Once you get beyond the control issues, the game is charming. The sceneries are wll done and I’m just a sucker for cute, which P.H. definitely is. The variety of characters and their design is interesting and enjoyable. Picking up chickens and flying with them or throwing them is just as much fun as ever. The ocean is a lot of fun to sail, though those damn obstacles pop up unexpectedly sometimes and damage your ship. It took me a bit to get the timing down to jump the ship over these rails that pop up. You can jump a lil early (and even land on the fence thingy) and be fine, but don’t you dare jump a lil late, because then your ship will take a bit of a battering.

    Now for a few more of my beefs with this game. One is the way they relay information. I don’t know about anyone else, but it annoys the crap out of me when people talk about you like your not there, and that’s something this game does. Instead of talking directly to you, you are stuck between a couple of fairies (literally) describing the dangers of phantoms or whatever other phatty baddy is lurking around. Instead of just saying, hey don’t be seen or you die, they have to go through this whole spiel of “Baddies bad” (says fairy #1)…”Oh so if Link is seen that’s bad?” (says fairy #2)…”Yes, he shouldn’t be seen, because he doesn’t have the power to defeat these enemies yet.” (says fairy #1)…”Did you hear that Link? Don’t let the baddies see you!” (says fairy #2)…No shit sherlock, says me. It’s really annoying, and there really isn’t a way to skip the dialogue. I even have it set to the fastest speed available for the time it takes the dialogue to appear, but let me tell you, it isn’t fast enough.

    My final major annoyance with this game is the necessity of returning to the Ocean King’s Temple. It isn’t the going back to the temple to gain access to new levels within it, but more of the fact that you have to start ALL over every single time you enter. The intial door remains open, but after that, everything is up for repeat. That means each level that you’ve been through before, you have to find the key AGAIN, to unlock the door to the next floor, go through the same puzzles all over again AND do all this on a timer. It’d be one thing if it was just smash and bash your way through the phatty baddies, but it isn’t. Instead you are stuck sneaking around these Phantoms that you can’t kill and they send you back to the beginning of that level with one stroke, so you have to take your time and wait for those perfect moments to get around them. Meh. And all this on a timer.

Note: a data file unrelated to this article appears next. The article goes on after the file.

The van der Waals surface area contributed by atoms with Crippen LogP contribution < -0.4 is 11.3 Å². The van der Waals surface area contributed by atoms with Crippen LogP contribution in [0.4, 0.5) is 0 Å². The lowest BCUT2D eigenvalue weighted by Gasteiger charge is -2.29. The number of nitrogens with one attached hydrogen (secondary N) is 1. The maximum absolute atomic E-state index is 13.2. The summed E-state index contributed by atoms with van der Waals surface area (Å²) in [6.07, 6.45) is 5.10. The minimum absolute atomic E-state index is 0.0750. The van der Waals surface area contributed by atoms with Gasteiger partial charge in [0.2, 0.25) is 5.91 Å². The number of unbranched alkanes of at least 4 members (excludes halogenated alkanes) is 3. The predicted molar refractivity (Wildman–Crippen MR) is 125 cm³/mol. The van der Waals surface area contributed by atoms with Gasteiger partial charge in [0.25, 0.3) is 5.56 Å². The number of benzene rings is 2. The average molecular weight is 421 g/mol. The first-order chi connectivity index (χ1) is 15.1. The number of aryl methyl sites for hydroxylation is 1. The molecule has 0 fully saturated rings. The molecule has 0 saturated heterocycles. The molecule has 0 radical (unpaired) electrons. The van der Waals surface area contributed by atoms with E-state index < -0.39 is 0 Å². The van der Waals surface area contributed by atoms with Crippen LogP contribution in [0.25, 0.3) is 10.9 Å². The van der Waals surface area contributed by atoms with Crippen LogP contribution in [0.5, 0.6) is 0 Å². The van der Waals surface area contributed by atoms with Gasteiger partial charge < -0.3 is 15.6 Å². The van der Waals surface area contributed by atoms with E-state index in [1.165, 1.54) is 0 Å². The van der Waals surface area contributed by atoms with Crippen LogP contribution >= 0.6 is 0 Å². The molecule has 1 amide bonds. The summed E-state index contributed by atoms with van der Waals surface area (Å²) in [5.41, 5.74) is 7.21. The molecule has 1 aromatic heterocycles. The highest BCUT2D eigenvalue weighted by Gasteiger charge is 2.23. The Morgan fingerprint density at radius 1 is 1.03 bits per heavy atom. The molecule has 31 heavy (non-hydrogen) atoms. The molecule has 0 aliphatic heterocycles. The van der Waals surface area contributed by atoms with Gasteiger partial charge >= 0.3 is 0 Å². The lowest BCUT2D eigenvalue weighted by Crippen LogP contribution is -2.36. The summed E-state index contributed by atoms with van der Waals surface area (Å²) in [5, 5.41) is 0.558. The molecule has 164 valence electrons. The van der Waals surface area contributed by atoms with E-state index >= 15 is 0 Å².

Other minor issues are things like: where the hell has auto-climb gone? Sure, they let you auto-jump over gaps, but you can’t climb up a step that is slightly too tall for you to walk up. I don’t recall any other version being like this, but I also didn’t make it very far in W.W., so maybe someone could let me know if it is just the W.W. style that does this. The strengths to this game really lie in the classic goods of the franchise. Things like insistence on strictly using the stylus for the game and dialogue are a bit of a downer, but all in all, this game is still worth a play if you are a fan of the series. It isn’t extremely challenging (at least I haven’t come across anything that is as of yet), but it still provides, I think, a decent times-worth of game play. I fully expect more serious gamers to be able to complete the game in a day or two, but if you’re a casual gamer like myself (and a total baby like me too), then I think you will enjoy a few months, at least, of gameplay.